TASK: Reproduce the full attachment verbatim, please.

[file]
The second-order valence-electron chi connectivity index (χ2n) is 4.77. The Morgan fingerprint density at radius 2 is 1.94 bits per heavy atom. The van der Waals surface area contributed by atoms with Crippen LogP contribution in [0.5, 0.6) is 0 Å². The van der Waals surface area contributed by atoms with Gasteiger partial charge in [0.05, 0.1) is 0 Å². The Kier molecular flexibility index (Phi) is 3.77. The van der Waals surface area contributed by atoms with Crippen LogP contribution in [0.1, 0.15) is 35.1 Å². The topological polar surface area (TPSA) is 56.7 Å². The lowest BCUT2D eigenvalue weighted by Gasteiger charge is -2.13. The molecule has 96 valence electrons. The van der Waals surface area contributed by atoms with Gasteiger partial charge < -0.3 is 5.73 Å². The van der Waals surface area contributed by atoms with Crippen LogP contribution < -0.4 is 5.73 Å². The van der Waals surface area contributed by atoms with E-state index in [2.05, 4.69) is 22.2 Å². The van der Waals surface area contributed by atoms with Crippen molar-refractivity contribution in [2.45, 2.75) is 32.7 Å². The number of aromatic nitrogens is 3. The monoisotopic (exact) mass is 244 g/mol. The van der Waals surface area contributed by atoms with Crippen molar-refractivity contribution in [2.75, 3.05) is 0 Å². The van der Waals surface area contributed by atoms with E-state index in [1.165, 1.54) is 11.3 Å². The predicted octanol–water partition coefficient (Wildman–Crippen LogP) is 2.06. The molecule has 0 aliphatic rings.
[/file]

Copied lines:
The second-order valence-electron chi connectivity index (χ2n) is 4.77. The Morgan fingerprint density at radius 2 is 1.94 bits per heavy atom. The van der Waals surface area contributed by atoms with Crippen LogP contribution in [0.5, 0.6) is 0 Å². The van der Waals surface area contributed by atoms with Gasteiger partial charge in [0.05, 0.1) is 0 Å². The Kier molecular flexibility index (Phi) is 3.77. The van der Waals surface area contributed by atoms with Crippen LogP contribution in [0.1, 0.15) is 35.1 Å². The topological polar surface area (TPSA) is 56.7 Å². The lowest BCUT2D eigenvalue weighted by Gasteiger charge is -2.13. The molecule has 96 valence electrons. The van der Waals surface area contributed by atoms with Gasteiger partial charge < -0.3 is 5.73 Å². The van der Waals surface area contributed by atoms with Crippen LogP contribution < -0.4 is 5.73 Å². The van der Waals surface area contributed by atoms with E-state index in [2.05, 4.69) is 22.2 Å². The van der Waals surface area contributed by atoms with Crippen molar-refractivity contribution in [2.45, 2.75) is 32.7 Å². The number of aromatic nitrogens is 3. The monoisotopic (exact) mass is 244 g/mol. The van der Waals surface area contributed by atoms with Crippen molar-refractivity contribution in [2.75, 3.05) is 0 Å². The van der Waals surface area contributed by atoms with E-state index in [1.165, 1.54) is 11.3 Å². The predicted octanol–water partition coefficient (Wildman–Crippen LogP) is 2.06. The molecule has 0 aliphatic rings.